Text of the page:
This is the first of a two-part series on the Finnish Civil War.
Once upon a time there was a country of vast boreal forests whose scattered inhabitants spoke a strange tongue more closely related to Hungarian than to Scandinavian languages.
Finland was easily dominated by its more powerful neighbors. Sweden controlled it for big swaths of time starting in the 13th century, but there were Russian occupations, and Finnish borders were repeatedly redrawn. Wealthy Swedish landowners maintained large estates worked by Finnish peasants. The upper classes and educated people spoke Swedish.
Russia took over from Sweden in a war fought 1808 – 1809 and established the Grand Duchy of Finland as an autonomous part of its empire.
Finnish-Russian relations proceeded harmoniously until 1899. During this time Finland underwent modernization in the areas of industry, culture, and education, much of it financed by the Russian state. The Fennoman movement encouraged Finnish nationalism, and the Finnish language shifted from a rough dialect spoken by illiterate peasants to a standardized mode of communication used in newspapers and books. Oddly enough, it was members of the Swedish-speaking elite who first championed this shift.
With their growing sense of national pride, Finns saw themselves as only nominally belonging to the Russian Empire. But in 1899 the regime of Tsar Nikolas II imposed a policy of Russification that placed new military and administrative controls on the Grand Duchy. This lasted until 1905. The Finns called it “The First Period of Oppression.”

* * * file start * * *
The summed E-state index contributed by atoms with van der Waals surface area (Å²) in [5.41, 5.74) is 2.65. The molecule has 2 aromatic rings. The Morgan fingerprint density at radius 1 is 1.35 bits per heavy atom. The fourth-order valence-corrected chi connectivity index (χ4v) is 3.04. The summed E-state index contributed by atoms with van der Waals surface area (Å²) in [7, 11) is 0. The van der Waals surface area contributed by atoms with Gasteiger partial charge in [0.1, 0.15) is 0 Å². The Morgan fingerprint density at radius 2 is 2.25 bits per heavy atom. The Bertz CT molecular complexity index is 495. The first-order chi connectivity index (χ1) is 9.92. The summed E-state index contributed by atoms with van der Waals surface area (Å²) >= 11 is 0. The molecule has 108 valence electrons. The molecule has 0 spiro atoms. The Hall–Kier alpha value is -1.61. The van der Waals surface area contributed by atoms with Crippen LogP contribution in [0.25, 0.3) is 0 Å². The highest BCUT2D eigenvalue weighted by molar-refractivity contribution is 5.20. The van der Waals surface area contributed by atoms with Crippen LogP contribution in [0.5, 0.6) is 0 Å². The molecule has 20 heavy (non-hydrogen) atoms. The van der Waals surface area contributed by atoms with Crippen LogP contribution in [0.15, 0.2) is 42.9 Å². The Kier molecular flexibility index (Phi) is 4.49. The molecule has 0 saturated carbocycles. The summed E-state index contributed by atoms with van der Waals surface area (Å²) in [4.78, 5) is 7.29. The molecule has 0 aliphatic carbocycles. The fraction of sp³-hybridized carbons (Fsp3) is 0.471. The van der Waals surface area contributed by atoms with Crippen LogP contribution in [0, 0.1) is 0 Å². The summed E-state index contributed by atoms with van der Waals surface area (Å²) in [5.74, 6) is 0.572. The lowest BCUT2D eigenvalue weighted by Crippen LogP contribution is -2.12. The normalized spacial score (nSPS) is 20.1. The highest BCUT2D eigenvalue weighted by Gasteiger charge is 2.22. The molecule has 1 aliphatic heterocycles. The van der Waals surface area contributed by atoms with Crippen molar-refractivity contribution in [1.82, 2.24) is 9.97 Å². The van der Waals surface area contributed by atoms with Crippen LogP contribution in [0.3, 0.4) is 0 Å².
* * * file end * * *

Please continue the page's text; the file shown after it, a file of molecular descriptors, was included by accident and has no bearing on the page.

In 1905, Russia lost the Russo-Japanese War and experienced a wave of unrest that led to constitutional reform. Preoccupied by internal problems, the Empire loosened its grip.
Finland’s population had more than tripled over the 19th century, reaching 3,130,000 by 1917. A new class of industrial and agricultural workers emerged, and tensions grew between economic classes. The wealthy estate owners called for an autonomous Finnish state controlled by the elite, with the lower classes treated humanely but restricted to a nonpolitical role. The working class rejected this paternalism, demanding the rights of citizens and pressing for better conditions in a general strike, 1905.
With Russia largely out of the picture and with public opinion swayed by the strike, Finnish interests managed to find common ground. At the time, the moderate Social Democrats represented a larger percentage of the population than any other socialist movement in the world. In 1906 they adopted a parliamentary system and universal suffrage that included female citizens.
By 1908, the Tsar, recovered from his troubles, looked about and saw that the Finns were getting uppity. This new parliament of theirs, he decided, would play only an advisory role. He repeatedly dissolved it and forced new elections between 1908 and 1916, appointing his own people to the Finnish Senate, which did the actual running of the country. The Finns called this “The Second Period of Oppression.”
The problem of the Empire’s interference was magically solved by the Tsar’s removal March 15, 1917, as a result of the February Revolution. Finnish Parliament regained its autonomy. But at the same time, the collapse of the Russian administration led to widespread instability. Russian grain was no longer available for import, and food shortages led to fears of starvation. An economic boom related to Russia’s effort in World War I abruptly came to a halt, causing high unemployment and inflation.
Things began to spin out of control. With the disappearance of Russian police authority, groups with opposing ideologies formed armed groups. Conservatives feared that socialists would take control, and radicals of the labor movement could not allow an asymmetry to develop. Both sides rationalized their actions as a defensive measure, but the security groups took on a military aspect.